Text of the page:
A Tale of Two Cities By Charles Dickens Book 1: Chapter 6 - The Shoemaker

In the submissive way of one long accustomed to obey under coercion, he ate and drank what they gave him to eat and drink, and put on the cloak and other wrappings, that they gave him to wear. He readily responded to his daughter's drawing her arm through his, and took — and kept — her hand in both his own.

They began to descend; Monsieur Defarge going first with the lamp, Mr. Lorry closing the little procession. They had not traversed many steps of the long main staircase when he stopped, and stared at the roof and round at the wails.

"You remember the place, my father? You remember coming up here?"

"What did you say?"

But, before she could repeat the question, he murmured an answer as if she had repeated it.

"Remember? No, I don't remember. It was so very long ago."

That he had no recollection whatever of his having been brought from his prison to that house, was apparent to them. They heard him mutter, "One Hundred and Five, North Tower;"and when he looked about him, it evidently was for the strong fortress-walls which had long encompassed him. On their reaching the courtyard he instinctively altered his tread, as being in expectation of a drawbridge; and when there was no drawbridge, and he saw the carriage waiting in the open street, he dropped his daughter's hand and clasped his head again.

No crowd was about the door; no people were discernible at any of the many windows; not even a chance passerby was in the street. An unnatural silence and desertion reigned there. Only one soul was to be seen, and that was Madame Defarge — who leaned against the door-post, knitting, and saw nothing.

The prisoner had got into a coach, and his daughter had followed him, when Mr. Lorry's feet were arrested on the step by his asking, miserably, for his shoemaking tools and the unfinished shoes. Madame Defarge immediately called to her husband that she would get them, and went, knitting, out of the lamplight, through the courtyard. She quickly brought them down and handed them in; — and immediately afterwards leaned against the door-post, knitting, and saw nothing.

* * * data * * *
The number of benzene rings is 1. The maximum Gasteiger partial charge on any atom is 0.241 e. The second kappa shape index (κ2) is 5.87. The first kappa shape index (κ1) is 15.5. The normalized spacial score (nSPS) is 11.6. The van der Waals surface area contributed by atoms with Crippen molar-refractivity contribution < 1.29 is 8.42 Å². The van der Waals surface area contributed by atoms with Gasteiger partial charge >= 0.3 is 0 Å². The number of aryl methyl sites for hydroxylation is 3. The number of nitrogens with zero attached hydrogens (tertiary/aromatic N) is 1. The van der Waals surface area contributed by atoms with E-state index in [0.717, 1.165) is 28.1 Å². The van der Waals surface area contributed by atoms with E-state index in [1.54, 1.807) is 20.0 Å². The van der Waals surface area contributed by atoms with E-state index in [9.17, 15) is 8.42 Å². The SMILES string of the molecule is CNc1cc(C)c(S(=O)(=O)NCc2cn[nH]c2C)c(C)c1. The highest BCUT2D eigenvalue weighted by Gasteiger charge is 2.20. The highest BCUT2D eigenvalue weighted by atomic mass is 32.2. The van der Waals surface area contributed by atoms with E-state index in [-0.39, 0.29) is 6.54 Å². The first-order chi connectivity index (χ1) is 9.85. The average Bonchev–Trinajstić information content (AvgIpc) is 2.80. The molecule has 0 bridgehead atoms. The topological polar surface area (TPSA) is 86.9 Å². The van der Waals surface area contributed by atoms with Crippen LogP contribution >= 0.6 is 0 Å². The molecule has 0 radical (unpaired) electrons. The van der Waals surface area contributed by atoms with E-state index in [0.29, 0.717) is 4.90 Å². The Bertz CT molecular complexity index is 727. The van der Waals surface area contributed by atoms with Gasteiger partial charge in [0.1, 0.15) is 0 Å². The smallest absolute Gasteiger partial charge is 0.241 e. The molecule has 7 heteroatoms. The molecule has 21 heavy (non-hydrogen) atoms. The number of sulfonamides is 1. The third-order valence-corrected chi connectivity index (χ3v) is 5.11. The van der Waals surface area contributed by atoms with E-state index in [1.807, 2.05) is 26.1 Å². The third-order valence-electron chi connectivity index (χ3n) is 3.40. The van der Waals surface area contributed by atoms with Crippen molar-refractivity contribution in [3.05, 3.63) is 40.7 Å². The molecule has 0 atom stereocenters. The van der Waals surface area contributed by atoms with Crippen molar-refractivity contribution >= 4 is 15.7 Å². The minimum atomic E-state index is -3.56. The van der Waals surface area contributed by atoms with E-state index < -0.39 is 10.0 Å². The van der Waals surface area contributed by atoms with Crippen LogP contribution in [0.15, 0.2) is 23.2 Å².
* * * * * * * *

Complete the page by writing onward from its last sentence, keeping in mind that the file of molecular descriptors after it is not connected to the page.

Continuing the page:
Defarge got upon the box, and gave the word "To the Barrier!"The postilion cracked his whip, and they clattered away under the feeble over-swinging lamps.

Under the over-swinging lamps — swinging ever brighter in the better streets, and ever dimmer in the worse — and by lighted shops, gay crowds, illuminated coffee-houses, and theatre-doors, to one of the city gates. Soldiers with lanterns, at the guard-house there. "Your papers, travellers!""See here then, Monsieur the Officer,"said Defarge, getting down, and taking him gravely apart, "these are the papers of monsieur inside, with the white head. They were consigned to me, with him, at the — "He dropped his voice, there was a flutter among the military lanterns, and one of them being handed into the coach by an arm in uniform, the eyes connected with the arm looked, not an every day or an every night look, at monsieur with the white head. "It is well. Forward!"from the uniform. "Adieu!"from Defarge. And so, under a short grove of feebler and feebler over-swinging lamps, out under the great grove of stars.

Beneath that arch of unmoved and eternal lights; some, so remote from this little earth that the learned tell us it is doubtful whether their rays have even yet discovered it, as a point in space where anything is suffered or done: the shadows of the night were broad and black. All through the cold and restless interval, until dawn, they once more whispered in the ears of Mr. Jarvis Lorry — sitting opposite the buried man who had been dug out, and wondering what subtle powers were for ever lost to him, and what were capable of restoration — the old inquiry:

"I hope you care to be recalled to life?"

And the old answer:

"I can't say."

The end of the first book.

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